Another aspect of the design challenge is to produce a single classroom that can be used for incremental development of a larger school campus. This is addressed in our master plan, but in general, we have chosen a simple and adaptable form. By using an L-shape we have provided a useful building block in producing secure courtyards and facilitating Placemaking in the design of a larger school.
The classroom is adaptable to varying landscapes and environments throughout Uganda. We have designed to cope with worst cases in terms of the sun and the rain. We have also avoided using materials that would not be available throughout Uganda.
Daylight and Solar shading
It is important to achieve an optimum balance between natural daylight and solar gains. We wish to avoid the use of artificial lighting during daylight hours, but we wish to prevent the occupied space and the thermal mass of the building being heated up by the sun.
We will provide solar shading from high level sun by extending the roof to form overhangs. This canopy should prevent direct sun shining through the windows or heating up the structure during the hotter parts of the day.
We also wish to prevent the low sun entering the classroom in the late afternoon and early evening. Excessive early morning sun can undermine the thermal comfort strategies in the space, and late afternoon sun can make an already warm classroom overheat. To this end, the class room is orientated with windows facing north and south, and the windows are recessed into the wall, and will act as a brise soliel, cutting out direct low sun from the east and west.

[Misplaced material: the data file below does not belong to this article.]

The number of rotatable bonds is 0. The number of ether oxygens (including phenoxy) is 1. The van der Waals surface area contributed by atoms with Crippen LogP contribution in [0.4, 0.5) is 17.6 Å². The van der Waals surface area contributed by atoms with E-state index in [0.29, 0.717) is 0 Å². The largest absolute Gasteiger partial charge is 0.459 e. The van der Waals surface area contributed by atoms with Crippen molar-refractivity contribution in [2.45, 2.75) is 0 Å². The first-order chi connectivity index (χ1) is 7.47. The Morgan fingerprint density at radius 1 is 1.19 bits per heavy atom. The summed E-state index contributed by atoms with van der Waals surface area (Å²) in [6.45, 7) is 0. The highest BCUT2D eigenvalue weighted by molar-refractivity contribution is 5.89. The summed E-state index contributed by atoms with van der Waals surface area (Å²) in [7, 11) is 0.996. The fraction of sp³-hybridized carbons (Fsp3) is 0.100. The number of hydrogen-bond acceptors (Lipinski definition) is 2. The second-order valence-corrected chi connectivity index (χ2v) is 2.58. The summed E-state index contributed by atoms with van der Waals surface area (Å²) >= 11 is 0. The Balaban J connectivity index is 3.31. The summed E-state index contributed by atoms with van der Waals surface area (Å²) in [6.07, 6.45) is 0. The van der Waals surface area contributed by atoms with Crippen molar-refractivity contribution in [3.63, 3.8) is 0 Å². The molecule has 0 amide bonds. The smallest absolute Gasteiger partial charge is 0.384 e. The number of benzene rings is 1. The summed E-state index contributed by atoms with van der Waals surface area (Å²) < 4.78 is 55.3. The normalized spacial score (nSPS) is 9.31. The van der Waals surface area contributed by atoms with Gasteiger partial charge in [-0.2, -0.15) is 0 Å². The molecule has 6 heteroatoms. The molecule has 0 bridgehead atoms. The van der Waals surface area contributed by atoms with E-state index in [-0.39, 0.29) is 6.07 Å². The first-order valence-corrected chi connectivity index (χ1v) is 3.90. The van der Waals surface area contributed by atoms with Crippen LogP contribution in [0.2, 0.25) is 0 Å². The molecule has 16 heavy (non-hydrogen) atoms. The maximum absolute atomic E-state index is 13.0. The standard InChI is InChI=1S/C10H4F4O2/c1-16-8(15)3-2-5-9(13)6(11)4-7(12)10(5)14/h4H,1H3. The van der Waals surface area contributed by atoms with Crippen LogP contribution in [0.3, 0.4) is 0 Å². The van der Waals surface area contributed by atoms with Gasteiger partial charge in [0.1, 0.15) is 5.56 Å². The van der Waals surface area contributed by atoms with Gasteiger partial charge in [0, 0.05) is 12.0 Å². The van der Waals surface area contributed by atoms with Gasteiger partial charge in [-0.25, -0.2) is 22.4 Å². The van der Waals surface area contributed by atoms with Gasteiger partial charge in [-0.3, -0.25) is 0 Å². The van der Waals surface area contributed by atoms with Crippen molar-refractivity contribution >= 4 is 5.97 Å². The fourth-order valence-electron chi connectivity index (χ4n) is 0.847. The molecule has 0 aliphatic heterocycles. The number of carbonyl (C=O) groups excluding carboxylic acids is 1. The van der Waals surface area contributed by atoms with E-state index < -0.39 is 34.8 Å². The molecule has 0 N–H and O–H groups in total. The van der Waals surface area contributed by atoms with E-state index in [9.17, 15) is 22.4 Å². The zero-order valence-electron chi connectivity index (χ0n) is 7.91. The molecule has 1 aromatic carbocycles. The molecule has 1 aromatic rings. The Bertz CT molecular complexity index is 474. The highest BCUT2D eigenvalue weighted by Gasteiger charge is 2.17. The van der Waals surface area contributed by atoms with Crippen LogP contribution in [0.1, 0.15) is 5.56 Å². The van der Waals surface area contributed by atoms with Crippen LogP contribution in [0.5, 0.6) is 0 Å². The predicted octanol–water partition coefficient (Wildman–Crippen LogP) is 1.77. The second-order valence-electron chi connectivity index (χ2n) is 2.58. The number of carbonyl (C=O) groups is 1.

The north-south orientation of the windows is preferred, as it allows the low sun to be controlled with building mounted brise soleil such as the recessed windows. However, any orientations is possible but may require external brise soleil to be used, like strategically planted trees and trellising.
Having provided the means for controlling solar gain, we also wish to maximise the illumination provide by natural daylight. To this end, we have chosen a shallow plan form for the classroom which will make daylighting the whole floor plate as easy as possible. We have also chosen tall windows that will maximise the penetration of daylight into the space, and we wish to apply a light coloured surface finish to the inside of the space.
The openable façade could also be a valuable source of light when weather conditions allow it to be open.
It is important to maintain comfortable temperatures in learning environments.
The outside temperatures in Uganda are generally between 12ºC and 25ºC for most of the year, but reach 32ºC in summer. Obviously, the temperature in the classroom will be heavily influenced by temperature of the air, but the design of the classroom can act to provide an environment that will be resistant to the overheating caused by the high occupancy densities, and their associated heat gains, expected in the space.
Increasing the thermal mass of a building allows it to absorb heat during the day, effectively removing it from the space, and reducing temperatures. We would therefore like to have as heavyweight a building as possible. In order to maximise the amount of thermal mass in the building without increasing the cost or embodied energy we propose that the building be constructed of a combination of vernacular building techniques. The structural elements and those required to withstand water in the rainy season shall be constructed of fired bricks; daub, cob/adobe, or rammed earth shall be used to increase the thermal mass of the building in a cost effective way. The internal surface of the walls shall be coffered to offer a greater surface area for the air to interact with the thermal mass, which will lead to an increase in effectiveness. The external surface of the envelope will be flat, to avoid problems with water in the rainy season.
Given the heat gains associated with the high occupancy densities expected in the space, we wish to remove heat as rapidly as possible; as such, a high ventilation rate is achieved by incorporating as many ventilation enhancing features as possible.